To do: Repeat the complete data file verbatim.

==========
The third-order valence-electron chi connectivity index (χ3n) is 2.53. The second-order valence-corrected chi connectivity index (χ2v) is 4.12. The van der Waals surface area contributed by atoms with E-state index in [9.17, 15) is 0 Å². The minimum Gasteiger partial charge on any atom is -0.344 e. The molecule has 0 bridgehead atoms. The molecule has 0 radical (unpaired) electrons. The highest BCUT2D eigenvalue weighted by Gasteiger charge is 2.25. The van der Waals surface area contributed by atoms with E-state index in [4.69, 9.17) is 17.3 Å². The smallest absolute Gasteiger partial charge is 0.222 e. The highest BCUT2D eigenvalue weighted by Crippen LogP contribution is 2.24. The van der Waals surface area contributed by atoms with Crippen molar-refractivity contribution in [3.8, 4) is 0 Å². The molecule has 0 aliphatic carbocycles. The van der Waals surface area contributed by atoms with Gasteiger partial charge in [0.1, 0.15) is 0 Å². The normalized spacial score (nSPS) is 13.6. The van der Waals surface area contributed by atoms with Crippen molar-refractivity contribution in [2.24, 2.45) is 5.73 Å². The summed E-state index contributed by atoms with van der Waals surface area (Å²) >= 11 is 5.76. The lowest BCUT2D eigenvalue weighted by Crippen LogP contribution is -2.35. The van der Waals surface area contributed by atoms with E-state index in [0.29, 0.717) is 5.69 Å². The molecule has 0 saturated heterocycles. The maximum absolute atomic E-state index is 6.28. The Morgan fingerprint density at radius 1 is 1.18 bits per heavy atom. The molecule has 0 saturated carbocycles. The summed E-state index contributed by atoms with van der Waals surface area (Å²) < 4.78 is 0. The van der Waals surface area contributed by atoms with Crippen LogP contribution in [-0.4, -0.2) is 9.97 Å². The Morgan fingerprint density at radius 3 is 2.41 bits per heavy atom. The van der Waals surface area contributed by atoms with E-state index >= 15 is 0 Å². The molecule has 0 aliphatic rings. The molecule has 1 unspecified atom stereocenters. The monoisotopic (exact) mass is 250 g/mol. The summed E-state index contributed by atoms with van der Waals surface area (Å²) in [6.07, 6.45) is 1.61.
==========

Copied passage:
The third-order valence-electron chi connectivity index (χ3n) is 2.53. The second-order valence-corrected chi connectivity index (χ2v) is 4.12. The van der Waals surface area contributed by atoms with E-state index in [9.17, 15) is 0 Å². The minimum Gasteiger partial charge on any atom is -0.344 e. The molecule has 0 bridgehead atoms. The molecule has 0 radical (unpaired) electrons. The highest BCUT2D eigenvalue weighted by Gasteiger charge is 2.25. The van der Waals surface area contributed by atoms with E-state index in [4.69, 9.17) is 17.3 Å². The smallest absolute Gasteiger partial charge is 0.222 e. The highest BCUT2D eigenvalue weighted by Crippen LogP contribution is 2.24. The van der Waals surface area contributed by atoms with Crippen molar-refractivity contribution in [3.8, 4) is 0 Å². The molecule has 0 aliphatic carbocycles. The van der Waals surface area contributed by atoms with Gasteiger partial charge in [0.1, 0.15) is 0 Å². The normalized spacial score (nSPS) is 13.6. The van der Waals surface area contributed by atoms with Crippen molar-refractivity contribution in [2.24, 2.45) is 5.73 Å². The summed E-state index contributed by atoms with van der Waals surface area (Å²) >= 11 is 5.76. The lowest BCUT2D eigenvalue weighted by Crippen LogP contribution is -2.35. The van der Waals surface area contributed by atoms with E-state index in [0.29, 0.717) is 5.69 Å². The molecule has 0 saturated heterocycles. The maximum absolute atomic E-state index is 6.28. The Morgan fingerprint density at radius 1 is 1.18 bits per heavy atom. The molecule has 0 saturated carbocycles. The summed E-state index contributed by atoms with van der Waals surface area (Å²) < 4.78 is 0. The van der Waals surface area contributed by atoms with Crippen LogP contribution in [-0.4, -0.2) is 9.97 Å². The Morgan fingerprint density at radius 3 is 2.41 bits per heavy atom. The van der Waals surface area contributed by atoms with E-state index >= 15 is 0 Å². The molecule has 0 aliphatic rings. The molecule has 1 unspecified atom stereocenters. The monoisotopic (exact) mass is 250 g/mol. The summed E-state index contributed by atoms with van der Waals surface area (Å²) in [6.07, 6.45) is 1.61.